Dad’s Cars

1939 Chevrolet

Dad and Mom were married in 1943, but didn’t buy a car until Dad returned to Iowa when I was born in 1944. He bought a 1939 Chevrolet from Russell Horn in Dexter. You couldn’t buy new tires during the war so they had to patch the ones already on it. That happened on their way to Texas, when I was a few weeks old, and a tire got a large enough bulge on it to catch someone else’s attention.

The gas gauge didn’t work either, and they ran out of gas at night a few miles from Marfa, Texas. Mom and her infant stayed in the “C-39” while Dad hitchhiked for gas, although the first one was closed for the night. Another airman helped him out and gave him pointers about gas rationing and tires.

Mom learned to drive after I was born.

texas (2)
Dad (holding me) and Mom by the “C-39” ready to head for Marfa, Texas. August 1944, Minburn, Iowa

When the folks a newer car (always a second-hand Chevy from Morrisons at Stuart), the older one became Dad’s “pickup.”

I can remember sitting in Dad’s old oily-smelling car. The plush seat covers also held the aroma of gravel dust, and on the dash was a switch to change whether you needed a courtesy warning for city–or a commanding one when you’re on a gravel road and there someone’s cows got out. C-39 (2)

1948 Chevrolet

My parents’ used 1948 Chevy began their long-held preference for two-toned cars. This one was blue.

Mom and Dad with Joy and Gloria in front of the 1947 or 48 Chevy. Taken at Grandma’s, Guthrie Center, Iowa. Windows down and wing window ajar.

1952 Chevrolet

People around Dexter, Iowa, usually bought a Chevy from Morrison’s at Stuart, or a Ford from Hunter’s in Earlham. We cousins spatted about which was better, but everyone agreed that buying another brand of car in a town farther away was just a little uppity.

The next used car, a two-tone green (Dad’s favorite color), had a visor. Mom thought the visor was cute but Dad took it off. He said everyone took it off that model because it caught the wind and wasn’t gas efficient.

You can see the wing window between the passenger window and the windshield. It could be angled to bring in a breeze to a stuffy car, and let out Dad’s smoke from his Camels.  We’d take a drive in the evening, many drives starting at the pasture Dad had rentedm to “count the cows” he had grazing there, making sure none had gotten out.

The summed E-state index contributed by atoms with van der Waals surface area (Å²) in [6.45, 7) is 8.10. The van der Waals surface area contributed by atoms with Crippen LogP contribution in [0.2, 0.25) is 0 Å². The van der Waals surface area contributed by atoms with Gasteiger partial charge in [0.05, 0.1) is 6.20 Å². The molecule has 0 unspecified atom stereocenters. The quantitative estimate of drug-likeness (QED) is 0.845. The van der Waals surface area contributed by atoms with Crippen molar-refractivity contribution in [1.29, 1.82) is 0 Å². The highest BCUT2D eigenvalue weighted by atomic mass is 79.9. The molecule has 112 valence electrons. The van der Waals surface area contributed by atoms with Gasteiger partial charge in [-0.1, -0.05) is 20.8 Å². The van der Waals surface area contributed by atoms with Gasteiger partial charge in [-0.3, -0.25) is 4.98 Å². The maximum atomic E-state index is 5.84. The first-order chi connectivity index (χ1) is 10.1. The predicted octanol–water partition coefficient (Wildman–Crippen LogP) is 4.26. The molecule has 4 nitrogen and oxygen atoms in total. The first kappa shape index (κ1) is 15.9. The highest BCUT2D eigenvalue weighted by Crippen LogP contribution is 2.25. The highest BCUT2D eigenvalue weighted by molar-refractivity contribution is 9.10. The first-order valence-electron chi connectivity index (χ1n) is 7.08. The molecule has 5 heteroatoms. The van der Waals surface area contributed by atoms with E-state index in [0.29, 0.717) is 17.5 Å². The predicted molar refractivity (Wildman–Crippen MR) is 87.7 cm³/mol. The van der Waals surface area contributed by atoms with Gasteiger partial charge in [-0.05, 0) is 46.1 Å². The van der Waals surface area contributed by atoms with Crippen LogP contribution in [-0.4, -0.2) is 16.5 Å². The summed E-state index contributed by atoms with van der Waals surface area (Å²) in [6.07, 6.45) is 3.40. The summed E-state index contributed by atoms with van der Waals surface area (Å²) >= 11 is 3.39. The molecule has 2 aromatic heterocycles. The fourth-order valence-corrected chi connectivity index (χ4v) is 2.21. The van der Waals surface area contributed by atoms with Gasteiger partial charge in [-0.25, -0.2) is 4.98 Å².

We took our only family trip–to Mount Rushmore and the Black Hills–in the ’52 Chevy in August, 1958. I was at “that age” and didn’t want to ride all that way in the back seat with my pesky little sister. That changed when Mom suggested inviting Grandma Leora along. Having Grandma ride in the middle in the back seat improved my outlook. And Dad cooperated with everything Mom wanted to stop for, even the Corn Palace at Mitchell on the way back.

Gloria and me with the 1952 Chevy at Grandma’s in Guthrie Center. 1950s.

 1958 Chevrolet

When Dad said he planned to look at used cars in Stuart about 1960, I told him to be sure to get a 1957 Chevy. But when he came home, he said he’d bought a green 1958. But when he brought it home, all Gloria and I could say was, “That’s not green!”

This must have been the car I learned to shift gears on–“three on the tree”–or a three speed transmission with the gearshift mounted on the steering column. I think this car also took all my stuff to the State College of Iowa in 1962.

1958 Chevy

1960s Chevrolet

During this time the folks had a second-hand blue and white Chevy. Haven’t put my hands on a picture yet.

1970s Chevrolet

Chevy (2)
Gloria and Dad by the folks’ first car with air conditioning. Dexter farm.

Another two-tone Chevy–green and white. First car with air conditioning, and may have been the first one with an automatic transmission. They drove this one out to Colorado when we lived there in the early 1970s.



  1. Funny – I was just thinking about my family’s cars yesterday. We’re basically from the same era, so I suppose we just may think alike, eh? 🙂

  2. Isn’t it interesting how much of a family’s stories can be told through its cars? I really enjoyed this post! I’d never heard of double-duo horns. To think, a “courtesy” horn! (Boston drivers could use one of those.)

  3. What a great story! I remember we always bought everything we could locally to support the local merchants. That was one reason we bought from Morrison’s. I believe it is still a great policy.

  4. Funny how our lives are sometimes bookmarked by the cars owned along the way. I vaguely remember the first car my folks had. The two thing I recall about it was listening to a station out of Tulsa on the radio, and driving through a snow storm. The old Chevy pickup was one we had for years. It was a gray in color pickup, and it had a gear ratio that was insane. It never got stuck. We ran it to death, then my sisters first husband bought it and rebuilt it. He still owns it..

    JR’s brother had a 58 Chevy years ago. The idea was to restore it, and enter it in car shows. Then he found out how much that going to cost. Someone else restored it.

  5. Looking at these photos are like looking at ones in our albums of days gone by. Won’t it be something when our children’s children’s look at our stored images.

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